Every spring, endangered juvenile wild salmon migrate from B.C.’s rivers to the Pacific Ocean, but their numbers are dwindling and some fear sea lice parasites are increasingly to blame.
Sea lice are tiny, oval shaped crustaceans that can cling to the backs of wild salmon, feeding on their skin, muscle tissue and blood.
Adult fish are generally not harmed when a few lice attach themselves, but juveniles with underdeveloped scales can be harmed or killed when heavily infested.
While the parasite occurs naturally in the waters off B.C.’s coast, there’s long been concern over outbreaks on aquaculture farms where open-net pens make it possible for lice to move from farmed fish to young migrating salmon.
“Salmon farms act as this year-round reservoir for sea lice, potentially providing sea lice to wild juvenile salmon when they wouldn’t normally get them,” conservation biologist Sean Godwin said.
Godwin is the lead author in a recent study that looked at the state of sea lice in the Pacific Ocean. Along with his fellow researchers, he found the parasite is increasingly becoming resistant to one of the main tools the industry relies on to combat the problem.
“Our paper found that this tool, which is a pesticide known [as] SLICE, or emamectin benzoate, is becoming less effective and that sea lice are developing resistance to it on farms here,” Godwin said.
To assess parasite resistance, “bioassay, treatment and salmon-louse count data from 2010 to 2021” were analyzed. During that time, the researchers found a notable decrease in the effectiveness of SLICE.
“It is going to be more difficult for salmon farms to control sea lice outbreaks on their farms,” said Godwin.
In the province’s stunning Clayoquot Sound, Bonny Glambeck routinely uses a fine-mesh net and a sample cup to test the waters near fish farms. Glambeck heads the Tofino-based conservation society known as Clayoquot Action and every year she monitors industry lice counts and tracks wild salmon infestations.
“The control of sea lice on fish farms is something I do not believe the industry has ever been able to crack,” she said.
“Parasites like these sea lice proliferate on these farms and then they can pass them on to wild salmon. With that, we feel that every year that goes by and these farms are allowed to pollute the waters with these infestations, they are just wiping out another generation of wild salmon.”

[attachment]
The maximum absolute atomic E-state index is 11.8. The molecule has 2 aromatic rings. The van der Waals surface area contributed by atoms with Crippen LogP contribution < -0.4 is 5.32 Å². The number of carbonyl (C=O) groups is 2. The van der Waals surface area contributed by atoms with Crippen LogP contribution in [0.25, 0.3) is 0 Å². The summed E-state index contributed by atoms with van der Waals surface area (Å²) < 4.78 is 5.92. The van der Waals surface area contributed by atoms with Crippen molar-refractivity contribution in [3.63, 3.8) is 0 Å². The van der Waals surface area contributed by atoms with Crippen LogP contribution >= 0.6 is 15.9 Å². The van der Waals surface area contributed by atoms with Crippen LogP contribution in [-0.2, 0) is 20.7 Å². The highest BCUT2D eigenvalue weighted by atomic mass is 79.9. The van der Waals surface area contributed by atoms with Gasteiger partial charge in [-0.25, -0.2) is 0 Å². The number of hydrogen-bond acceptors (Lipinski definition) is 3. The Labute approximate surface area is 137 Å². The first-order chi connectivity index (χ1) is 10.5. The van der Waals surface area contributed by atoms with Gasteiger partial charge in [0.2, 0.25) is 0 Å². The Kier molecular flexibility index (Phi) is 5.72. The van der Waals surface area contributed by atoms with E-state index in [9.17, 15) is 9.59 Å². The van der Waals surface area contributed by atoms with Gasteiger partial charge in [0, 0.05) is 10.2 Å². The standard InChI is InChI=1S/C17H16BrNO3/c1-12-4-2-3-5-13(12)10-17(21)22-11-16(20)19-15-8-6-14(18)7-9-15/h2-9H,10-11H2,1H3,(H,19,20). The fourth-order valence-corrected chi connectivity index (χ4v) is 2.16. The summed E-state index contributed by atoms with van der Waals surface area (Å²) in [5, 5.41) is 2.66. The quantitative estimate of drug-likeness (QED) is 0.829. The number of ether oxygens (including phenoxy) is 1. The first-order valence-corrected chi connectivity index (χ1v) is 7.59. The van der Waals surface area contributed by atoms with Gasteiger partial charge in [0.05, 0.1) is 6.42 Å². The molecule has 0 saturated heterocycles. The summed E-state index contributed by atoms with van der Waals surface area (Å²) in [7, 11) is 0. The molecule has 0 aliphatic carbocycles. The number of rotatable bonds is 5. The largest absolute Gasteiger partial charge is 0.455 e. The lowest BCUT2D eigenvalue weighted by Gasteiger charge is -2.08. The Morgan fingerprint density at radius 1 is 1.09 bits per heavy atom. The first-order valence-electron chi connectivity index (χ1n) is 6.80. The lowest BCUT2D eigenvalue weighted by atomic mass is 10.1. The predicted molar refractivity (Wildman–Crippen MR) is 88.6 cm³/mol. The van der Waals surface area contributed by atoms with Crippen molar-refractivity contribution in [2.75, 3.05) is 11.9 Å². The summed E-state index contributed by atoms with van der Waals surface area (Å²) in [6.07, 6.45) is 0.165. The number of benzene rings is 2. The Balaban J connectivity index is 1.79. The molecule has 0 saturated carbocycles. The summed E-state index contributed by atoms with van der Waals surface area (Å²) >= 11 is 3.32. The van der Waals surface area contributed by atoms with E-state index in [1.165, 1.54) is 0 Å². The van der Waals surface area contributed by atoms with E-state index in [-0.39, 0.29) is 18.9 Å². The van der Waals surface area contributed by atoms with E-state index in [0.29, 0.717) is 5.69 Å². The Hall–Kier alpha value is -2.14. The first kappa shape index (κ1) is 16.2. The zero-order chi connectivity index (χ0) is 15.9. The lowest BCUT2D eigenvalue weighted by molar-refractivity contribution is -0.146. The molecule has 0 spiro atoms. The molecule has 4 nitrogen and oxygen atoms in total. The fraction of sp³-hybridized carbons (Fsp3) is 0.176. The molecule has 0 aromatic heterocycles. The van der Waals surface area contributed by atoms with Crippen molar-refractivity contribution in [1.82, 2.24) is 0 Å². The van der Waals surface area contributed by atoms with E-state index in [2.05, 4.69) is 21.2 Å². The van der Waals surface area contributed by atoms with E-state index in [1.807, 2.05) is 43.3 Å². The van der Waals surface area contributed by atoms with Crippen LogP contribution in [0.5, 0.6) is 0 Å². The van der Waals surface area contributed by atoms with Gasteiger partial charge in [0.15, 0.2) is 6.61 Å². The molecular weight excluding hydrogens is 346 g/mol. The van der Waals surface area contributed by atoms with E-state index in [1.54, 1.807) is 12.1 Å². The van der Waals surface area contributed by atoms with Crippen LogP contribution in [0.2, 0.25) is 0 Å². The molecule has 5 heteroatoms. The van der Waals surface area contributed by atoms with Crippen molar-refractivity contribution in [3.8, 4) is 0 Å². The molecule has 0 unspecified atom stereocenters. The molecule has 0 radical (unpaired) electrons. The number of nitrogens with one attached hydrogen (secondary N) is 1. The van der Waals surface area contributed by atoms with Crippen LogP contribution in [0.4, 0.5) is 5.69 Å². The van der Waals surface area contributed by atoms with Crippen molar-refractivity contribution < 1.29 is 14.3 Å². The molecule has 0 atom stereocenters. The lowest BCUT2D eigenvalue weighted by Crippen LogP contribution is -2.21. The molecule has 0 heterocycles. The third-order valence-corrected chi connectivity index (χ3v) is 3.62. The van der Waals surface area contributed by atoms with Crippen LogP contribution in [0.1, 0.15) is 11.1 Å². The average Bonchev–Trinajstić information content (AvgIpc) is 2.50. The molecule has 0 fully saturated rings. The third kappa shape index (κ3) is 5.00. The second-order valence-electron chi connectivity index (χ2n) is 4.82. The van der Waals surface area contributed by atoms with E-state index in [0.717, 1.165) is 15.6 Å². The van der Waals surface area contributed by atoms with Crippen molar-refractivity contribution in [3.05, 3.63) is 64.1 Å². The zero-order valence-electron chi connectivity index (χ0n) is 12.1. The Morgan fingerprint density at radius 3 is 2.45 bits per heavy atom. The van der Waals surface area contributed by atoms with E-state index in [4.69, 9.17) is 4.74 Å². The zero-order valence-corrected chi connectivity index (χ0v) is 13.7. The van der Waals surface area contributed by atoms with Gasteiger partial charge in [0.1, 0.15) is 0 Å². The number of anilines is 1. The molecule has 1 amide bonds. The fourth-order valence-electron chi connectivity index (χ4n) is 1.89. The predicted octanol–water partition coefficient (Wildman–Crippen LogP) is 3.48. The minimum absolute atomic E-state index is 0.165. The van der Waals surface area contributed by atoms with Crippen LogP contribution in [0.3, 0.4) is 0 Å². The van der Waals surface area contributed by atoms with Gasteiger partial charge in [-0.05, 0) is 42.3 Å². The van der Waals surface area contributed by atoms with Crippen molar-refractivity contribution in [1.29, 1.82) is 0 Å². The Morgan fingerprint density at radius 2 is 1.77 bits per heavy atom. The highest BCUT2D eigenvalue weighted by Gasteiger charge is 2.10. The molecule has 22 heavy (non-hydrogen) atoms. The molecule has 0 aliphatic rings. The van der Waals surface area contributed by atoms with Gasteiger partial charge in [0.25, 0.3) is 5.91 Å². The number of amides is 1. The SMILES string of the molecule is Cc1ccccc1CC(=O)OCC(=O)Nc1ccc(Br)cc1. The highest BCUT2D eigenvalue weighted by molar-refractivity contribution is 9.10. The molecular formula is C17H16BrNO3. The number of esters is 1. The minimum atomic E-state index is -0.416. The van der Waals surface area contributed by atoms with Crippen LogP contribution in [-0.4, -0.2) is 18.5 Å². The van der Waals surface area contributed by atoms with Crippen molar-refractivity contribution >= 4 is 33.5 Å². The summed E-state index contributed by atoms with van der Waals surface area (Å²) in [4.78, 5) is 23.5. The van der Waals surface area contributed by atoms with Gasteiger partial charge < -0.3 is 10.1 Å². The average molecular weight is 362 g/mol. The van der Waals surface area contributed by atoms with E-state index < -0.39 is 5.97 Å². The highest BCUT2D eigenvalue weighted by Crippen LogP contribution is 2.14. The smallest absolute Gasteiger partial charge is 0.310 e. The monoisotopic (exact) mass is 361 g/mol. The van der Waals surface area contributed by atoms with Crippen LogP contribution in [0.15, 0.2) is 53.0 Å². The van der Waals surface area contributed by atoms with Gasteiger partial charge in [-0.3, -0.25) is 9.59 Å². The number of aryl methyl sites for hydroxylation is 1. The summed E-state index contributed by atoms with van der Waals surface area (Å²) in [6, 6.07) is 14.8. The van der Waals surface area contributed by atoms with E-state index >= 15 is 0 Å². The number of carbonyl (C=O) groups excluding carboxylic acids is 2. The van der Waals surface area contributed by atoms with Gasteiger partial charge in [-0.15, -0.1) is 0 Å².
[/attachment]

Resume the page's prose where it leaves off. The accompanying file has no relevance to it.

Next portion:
Fisheries and Oceans Canada requires all fish farms in Canadian coastal waters to have a sea lice management plan. The federal department also places a limit of three lice per salmon during the spring when young salmon are out-migrating and are most vulnerable.
In addition to that, the industry publicly reports lice counts on individual company websites every month.
“The worry is that those lice levels might accumulate and then be released back to affect wild migratory salmon. The science doesn’t support that, but the concern exists so the industry responds to that,” said Brian Kingzett.
Kingzett is the science and policy director with the BC Salmon Farmers Association. He says the industry has warned the federal government for years about the waning efficacy of SLICE, and has long called on Ottawa to approve new pesticide options.
“There are other anti-parasite agents that have been approved in other areas of the world and we would certainly like to add that to our toolbox.”
While SLICE is the only approved pesticide in Canada, it is not the only option for a fish farm struggling with a lice infestation. Kingzett says other environmentally friendly methods include the use of specialized delousing boats.
One readily used vessel can suck fish from ocean-based pens into tanks where pressurized water is used to forcibly remove any attached lice. According to the industry, any dislodged bugs are collected by filters for disposal so they are not reintroduced to the marine environment.
“During the last five years, the industry has spent about $100 million on importing new technologies,” Kingzett said. “Fish farming is an important industry in B.C. because we are facing a global seafood shortage and the farming sector is looking to provide sustainable, high-quality product.”
The industry, however, is controversial and there’s been an ongoing battle to have all fish farms in the province removed.
Aerial footage submitted by Clayoquot Action shows protestors near a fish farm not far from Tofino, B.C. (Clayoquot Action)
Earlier this month, there was a large protest in Tofino involving Indigenous leaders, conservationists and environmentalists. The group took to the waters near a local fish farm to voice their opposition to the industry and call on Ottawa to evict them.
“It is a do-or-die moment for the salmon farming industry,” said Alexandra Morton, who is an independent biologist and longtime wild salmon activist. “We need to do whatever we can to save wild salmon populations because they are sadly on the verge of extinction.”
In response, those in support of fish farms argue they are not a direct threat to wild salmon and are a vital industry. According to the BC Salmon Farmers Association, there are nearly 5,000 jobs linked to fish farms and at least $1 billion “in economic activity” is generated annually.
Despite that, Ottawa has previously announced that it’s committed to phasing out open-net salmon farms in B.C. by 2025. In addition, it’s uncertain if 79 federal fish farm licenses expiring in June will be renewed.